Virtual reality video is part of “Project Edward” campaign
Met Police and Transport for London (TfL) launched a new virtual reality video on Thursday to raise awareness of ‘Dooring’ as part of ‘Project EDWARD’.
On European Day Without A Road Death (EDWARD) officers from the Met’s Roads and Transport Command (RTPC), alongside partners from TfL launched a new virtual reality video to warn drivers, cyclists and motorbike riders about the dangers of ‘dooring’ – this is when drivers and passengers open their car doors in the path of cyclists and motorbikes.
Inspector Tony Mannakee, from the Met’s RTPC, said: “Most people will be aware to look out for cyclists and motorbike riders when they are driving; checking their blind spots and leaving plenty of room between vehicle and bike.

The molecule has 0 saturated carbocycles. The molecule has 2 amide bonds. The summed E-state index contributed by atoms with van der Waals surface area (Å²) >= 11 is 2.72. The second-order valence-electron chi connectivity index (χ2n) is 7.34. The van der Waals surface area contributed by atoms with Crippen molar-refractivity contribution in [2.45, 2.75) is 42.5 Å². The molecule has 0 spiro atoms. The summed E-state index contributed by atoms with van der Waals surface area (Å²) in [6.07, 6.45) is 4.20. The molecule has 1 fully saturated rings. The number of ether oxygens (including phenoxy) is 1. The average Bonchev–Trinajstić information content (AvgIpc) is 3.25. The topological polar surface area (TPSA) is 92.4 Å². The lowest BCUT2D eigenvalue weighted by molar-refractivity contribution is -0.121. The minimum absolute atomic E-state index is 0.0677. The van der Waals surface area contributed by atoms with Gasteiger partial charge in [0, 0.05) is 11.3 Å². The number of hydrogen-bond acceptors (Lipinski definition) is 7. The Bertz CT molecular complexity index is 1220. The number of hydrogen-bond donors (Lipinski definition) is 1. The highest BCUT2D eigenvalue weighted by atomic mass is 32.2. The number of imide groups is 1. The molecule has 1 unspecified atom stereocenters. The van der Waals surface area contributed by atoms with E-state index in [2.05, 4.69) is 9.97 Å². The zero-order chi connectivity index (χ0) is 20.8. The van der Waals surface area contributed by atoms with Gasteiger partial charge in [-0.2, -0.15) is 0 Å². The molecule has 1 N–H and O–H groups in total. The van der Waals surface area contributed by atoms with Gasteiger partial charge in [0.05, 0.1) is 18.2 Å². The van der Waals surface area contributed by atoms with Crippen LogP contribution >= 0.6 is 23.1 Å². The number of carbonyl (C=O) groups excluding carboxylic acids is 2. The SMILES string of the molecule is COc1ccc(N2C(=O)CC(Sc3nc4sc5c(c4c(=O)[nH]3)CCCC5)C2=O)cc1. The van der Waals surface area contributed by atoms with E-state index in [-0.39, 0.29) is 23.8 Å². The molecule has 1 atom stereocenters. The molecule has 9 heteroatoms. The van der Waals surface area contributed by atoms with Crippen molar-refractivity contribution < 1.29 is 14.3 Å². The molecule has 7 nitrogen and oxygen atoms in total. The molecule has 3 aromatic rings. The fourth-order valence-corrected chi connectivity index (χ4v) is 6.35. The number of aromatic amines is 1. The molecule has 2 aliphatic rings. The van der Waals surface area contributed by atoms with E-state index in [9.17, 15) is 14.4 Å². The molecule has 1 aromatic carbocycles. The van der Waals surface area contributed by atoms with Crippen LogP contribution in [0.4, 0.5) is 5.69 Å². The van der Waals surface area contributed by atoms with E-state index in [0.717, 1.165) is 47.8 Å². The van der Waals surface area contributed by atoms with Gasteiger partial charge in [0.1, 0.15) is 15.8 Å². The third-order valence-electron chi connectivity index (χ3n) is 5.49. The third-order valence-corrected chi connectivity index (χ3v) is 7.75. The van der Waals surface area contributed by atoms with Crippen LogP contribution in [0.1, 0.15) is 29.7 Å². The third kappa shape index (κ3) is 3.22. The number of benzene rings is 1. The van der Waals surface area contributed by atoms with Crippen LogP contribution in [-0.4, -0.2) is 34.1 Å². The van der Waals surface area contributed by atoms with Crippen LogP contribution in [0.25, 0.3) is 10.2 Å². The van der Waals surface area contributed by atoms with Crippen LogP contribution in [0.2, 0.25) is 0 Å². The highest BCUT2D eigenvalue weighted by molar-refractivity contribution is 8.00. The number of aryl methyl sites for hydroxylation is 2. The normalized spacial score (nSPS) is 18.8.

“The purpose of this new video is to remind people that even though you may have stopped your vehicle and have parked it on the road, the dangers are still there.
“Something as simple as ‘dooring’ can cause life-changing injuries to cyclists and it’s an act that can be so easily avoided by taking a few extra seconds to check surroundings and making sure that no cyclists are passing your vehicle.”
Figures released by the Department for Transport show that between 2011 and 2015 there were 3108 people injured through dooring incidents, with eight of these being fatal.
Although the majority of dooring injuries were to cyclists, figures obtained by Cycling UK show that 34 motorcyclists were seriously injured and 280 slightly injured in that period in Great Britain.
As well as launching the new VR video, officers from the roads command are implementing a focused day of action tackling dangerous drivers on more than 100 priority roads within the Met’s jurisdiction.
Image credit: Met Police